• Thursday, Nov 26, 2020
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2019 Indian general polls: An acid test for BJP?

  • Published at 01:03 am March 22nd, 2019
Narendra Modi
In this file photo taken on March 6, 2019 Indian Prime Minister Narendra Modi, centre, gestures along with Indian Chief Minister of the state of Tamil Nadu Edappadi Palanisamy, right, and other party leaders during a National Democratic Alliance rally in Chennai AFP

After decades of dominance by Indian National Congress and BJP parties, a ‘Third Front’ party is emerging

The Indian political spectrum is abuzz with speculation and predictions with around one year to go until the next general election, which is slated for mid-2019. 

In the most recent election held in 2014, the BJP party used the charisma of its leader, Narendra Modi, to capitalize on public disenchantment with the traditionally-powerful Indian National Congress party. 

Modi and BJP were swept into power after winning 282 of the 543 seats – 10 more than it needed for a majority – in the Lok Sabha, the lower house of the Indian parliament.

A solid performance by anti-BJP parties in recent by-elections, however, has strengthened their belief that a unity cobbled together by regional parties could unseat the ruling BJP in the upcoming polls.

BJP’s support base is beginning to show some cracks in the wake of the failure to re-capture Lok Sabha seats in the by-polls and its poorer than expected performance in the Legislative Assembly by-polls, held simultaneously. 

After decades of dominance by either the Congress or BJP, these results are fuelling speculation of the birth of a new faction in Indian politics.

This third force – or “Third Front” – is being driven by the primary objective of deposing the Modi-led BJP Government. 

Burying the hatchet

In March, 2018, during the swearing-in ceremony of Karnataka Chief Minister HD Kumaraswamy, long-standing rival politicians buried the hatchet and extended their hands of friendship. 

The Samajwadi Party (SP) and Bahujan Samaj Party leaders, Akhilesh Singh Yadav and Mayawati, were seen in a single frame.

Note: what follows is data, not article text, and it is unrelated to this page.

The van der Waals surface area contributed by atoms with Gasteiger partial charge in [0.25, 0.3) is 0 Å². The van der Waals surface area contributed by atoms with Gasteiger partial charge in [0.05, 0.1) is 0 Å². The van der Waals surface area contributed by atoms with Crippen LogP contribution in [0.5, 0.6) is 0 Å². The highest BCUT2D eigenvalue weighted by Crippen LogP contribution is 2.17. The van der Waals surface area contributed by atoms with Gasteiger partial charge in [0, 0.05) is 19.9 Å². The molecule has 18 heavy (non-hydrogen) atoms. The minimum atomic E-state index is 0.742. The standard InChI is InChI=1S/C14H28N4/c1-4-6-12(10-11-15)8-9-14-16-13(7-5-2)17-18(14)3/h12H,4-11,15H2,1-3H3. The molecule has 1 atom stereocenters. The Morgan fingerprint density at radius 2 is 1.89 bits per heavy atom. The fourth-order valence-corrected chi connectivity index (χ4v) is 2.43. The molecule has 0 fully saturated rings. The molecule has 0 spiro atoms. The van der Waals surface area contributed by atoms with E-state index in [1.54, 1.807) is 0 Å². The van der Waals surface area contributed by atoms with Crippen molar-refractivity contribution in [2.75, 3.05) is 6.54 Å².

They had set aside their past animosities and formed an alliance to give the BJP a run for its money in the Gorakhpur and Phulpur Lok Sabha by-polls in Uttar Pradesh, held on March 11, 2018. 

Their unity proved to be fruitful, as the BJP lost both parliamentary seats in that election.

Interestingly, those seats were earlier held by Uttar Pradesh Chief Minister Yogi Adityanath and Deputy Chief Minister Keshav Prasad Maurya – both belonging to the BJP. 

Also in the by-polls, the Rashtriya Janata Dal (RJD) of Bihar, led by former Chief Minister Lalu Prasad Yadav, retained the Araria seat.

In the Lok Sabha by-polls held over the past few years, BJP has been unable to claim even a single opposition seat. These victories have spread a triumphant smile on the faces of opposition leaders. 

Bitter past experience

To a certain extent, the recent by-polls show the slow degradation of BJP’s strength and support in the Lok Sabha.

Interestingly however, the regional parties opposing the BJP have exhibited little enthusiasm to join hands with the Congress.

This is because the nascent “Third Front” advocates are pushing for a Non-BJP and Non-Congress government at the centre, but also because the regional parties in India have had a bitter past experience with Congress.

In 1979, Congress pledged support to the Janata Party led by Prime Minister Charan Singh, the man who succeeded Morarji Desai. 

The Congress, however, unceremoniously withdrew its support barely two days before Charan Singh was scheduled to prove his majority on the floor of the Lok Sabha. Therefore, Charan Singh thus far remains the only Indian Prime Minister who never faced the Lok Sabha - not even once.

In 1991, Congress allowed the dismissal of Prime Minister Chandrashekhar’s government, while in 1996-98, Congress initiated the downfall of prime ministers HD Deve Gowda and IK Gujral.

Thus, Congress was responsible for the fall of four coalition governments in India, and this history will not fade from the memories of most Indian politicians anytime soon. 

Acid test

Before the nation goes to the polls next year, however, the citizens of Delhi, Madhya Pradesh, Rajasthan, and Mizoram will cast their ballots in Legislative Assembly elections due by the end of December.

Although the opposition parties remain disorganized at the national level, it will be fascinating to see which way these four states turn, and how the results might impact the bigger picture.

With the political situation so fluid, predicting the absolute winner in 2019 with any degree of certainty is almost impossible at the moment.

We can safely say this, however: If current trends continue, Modi and BJP are not going to enjoy a cakewalk next year as they had in the heady days of 2014.

If the election in 2014 was a verdict against the 10-year old Congress-led United Progressive Alliance (UPA) government, then next year will be an acid test for the BJP. 

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